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Simple function pointer question

P: n/a

Hello, I am trying to make a simple function that returns a pointer to
another function. In my header file I've declared my function pointer:

void (*pStateFunction) (void); //assume the function pointed to returns
void

and the actual function that returns the pointer:

void* getState(CString myString);

My question is, when returning a function pointer to a function that is
known to be void, is there a more sensible way to do it than define the
return value as a pointer to void, i.e. a pointer to an unknown type? It
seems a bit obscure, which suggests there's a better way to do it.

Thanks,

--
Jeffrey Spoon

Feb 7 '07 #1
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4 Replies


P: n/a
Jeffrey Spoon wrote:
>
Hello, I am trying to make a simple function that returns a pointer to
another function. In my header file I've declared my function pointer:

void (*pStateFunction) (void); //assume the function pointed to returns
void

and the actual function that returns the pointer:

void* getState(CString myString);

My question is, when returning a function pointer to a function that is
known to be void, is there a more sensible way to do it than define the
return value as a pointer to void, i.e. a pointer to an unknown type? It
seems a bit obscure, which suggests there's a better way to do it.
Actually, returning void* is flawed: there are no conversions between
function pointers and void*. The standard does not even require void* to
have a size that can accommodate for function pointers.

Conversions only exists between function pointers. And the only guarantee
that is given is that converting back and forth gets you back the original
pointer.

What you should do is return the right type to begin with:

typedef void (*pStateFunction_t) (void);

pStateFunction_t getState(CString myString);
Best

Kai-Uwe Bux
Feb 7 '07 #2

P: n/a
In message <eq**********@murdoch.acc.Virginia.EDU>, Kai-Uwe Bux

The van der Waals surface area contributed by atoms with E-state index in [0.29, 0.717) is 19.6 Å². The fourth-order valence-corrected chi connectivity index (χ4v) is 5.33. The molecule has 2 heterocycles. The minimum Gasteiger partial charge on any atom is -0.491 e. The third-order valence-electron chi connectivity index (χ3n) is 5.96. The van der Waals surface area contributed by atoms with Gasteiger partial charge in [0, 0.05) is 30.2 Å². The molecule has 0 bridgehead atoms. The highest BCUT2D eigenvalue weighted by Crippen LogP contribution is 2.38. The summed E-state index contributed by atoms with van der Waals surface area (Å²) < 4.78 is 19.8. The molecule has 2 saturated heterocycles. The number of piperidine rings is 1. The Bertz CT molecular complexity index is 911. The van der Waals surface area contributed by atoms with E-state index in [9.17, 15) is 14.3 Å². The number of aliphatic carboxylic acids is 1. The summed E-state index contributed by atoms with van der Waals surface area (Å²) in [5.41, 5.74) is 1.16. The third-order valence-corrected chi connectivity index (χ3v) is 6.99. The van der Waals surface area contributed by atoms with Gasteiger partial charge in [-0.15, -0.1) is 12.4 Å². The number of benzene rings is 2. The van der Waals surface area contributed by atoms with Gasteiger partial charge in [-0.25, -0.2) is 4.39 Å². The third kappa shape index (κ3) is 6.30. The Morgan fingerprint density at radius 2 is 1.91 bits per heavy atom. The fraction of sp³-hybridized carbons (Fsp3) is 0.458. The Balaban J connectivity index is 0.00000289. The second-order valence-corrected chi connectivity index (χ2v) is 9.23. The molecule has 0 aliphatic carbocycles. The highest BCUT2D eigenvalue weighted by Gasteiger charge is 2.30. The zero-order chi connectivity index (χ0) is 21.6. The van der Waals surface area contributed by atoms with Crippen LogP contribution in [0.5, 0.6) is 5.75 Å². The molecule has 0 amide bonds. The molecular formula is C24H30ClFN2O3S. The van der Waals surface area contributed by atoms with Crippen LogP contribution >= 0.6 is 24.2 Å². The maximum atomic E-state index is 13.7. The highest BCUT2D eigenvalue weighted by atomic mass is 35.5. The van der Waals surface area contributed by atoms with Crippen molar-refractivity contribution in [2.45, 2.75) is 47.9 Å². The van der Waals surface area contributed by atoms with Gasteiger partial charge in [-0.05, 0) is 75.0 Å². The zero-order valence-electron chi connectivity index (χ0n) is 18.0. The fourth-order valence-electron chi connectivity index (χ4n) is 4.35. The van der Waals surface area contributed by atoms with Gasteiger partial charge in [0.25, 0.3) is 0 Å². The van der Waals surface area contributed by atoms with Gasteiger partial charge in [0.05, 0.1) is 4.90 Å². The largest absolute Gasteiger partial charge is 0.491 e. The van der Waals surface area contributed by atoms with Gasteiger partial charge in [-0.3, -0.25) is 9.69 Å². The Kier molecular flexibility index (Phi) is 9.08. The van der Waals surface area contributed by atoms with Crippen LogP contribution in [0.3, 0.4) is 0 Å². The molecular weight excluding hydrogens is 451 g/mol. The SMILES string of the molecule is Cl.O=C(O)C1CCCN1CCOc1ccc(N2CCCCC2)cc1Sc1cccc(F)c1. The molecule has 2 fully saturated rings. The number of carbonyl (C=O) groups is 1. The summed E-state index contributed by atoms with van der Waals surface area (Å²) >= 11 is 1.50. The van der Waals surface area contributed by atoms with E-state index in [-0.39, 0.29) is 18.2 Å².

<jk********@gmx.netwrites

>
What you should do is return the right type to begin with:

typedef void (*pStateFunction_t) (void);

pStateFunction_t getState(CString myString);
That's what I was trying to do, thanks very much.


--
Jeffrey Spoon

Feb 7 '07 #3

P: n/a
Jeffrey Spoon wrote:
...
Hello, I am trying to make a simple function that returns a pointer to
another function. In my header file I've declared my function pointer:

void (*pStateFunction) (void); //assume the function pointed to returns
void

and the actual function that returns the pointer:

void* getState(CString myString);

My question is, when returning a function pointer to a function that is
known to be void, is there a more sensible way to do it than define the
return value as a pointer to void, i.e. a pointer to an unknown type?
Yes, there is. Moreover what you do now is incorrect. Data pointers (like
'void*') and function pointers (like your 'void (*)(void)') are not compatible
with each other. Forcing a conversion between the two leads to undefined behavior.

If you want your function to return a pointer to a function, you just declare it
as such. The "flat" declaration for 'getState' might look as follows

void (*getState(CString myString))(void);

but this is rather difficult to read. A typedef will definitely help in this
case. You can do either

typedef void VoidFunc(void);
VoidFunc* getState(CString myString);

or

typedef void (*VoidFuncPtr)(void);
VoidFuncPtr getState(CString myString);

--
Best regards,
Andrey Tarasevich
Feb 7 '07 #4

P: n/a
In message <12*************@news.supernews.com>, Andrey Tarasevich
<an**************@hotmail.comwrites
>
Yes, there is. Moreover what you do now is incorrect. Data pointers (like
'void*') and function pointers (like your 'void (*)(void)') are not compatible
with each other. Forcing a conversion between the two leads to
undefined behavior.
Thanks Andrey, I completely missed the distinction between the data and
function pointer. Also typedef certainly makes things less confusing.


--
Jeffrey Spoon

Feb 8 '07 #5

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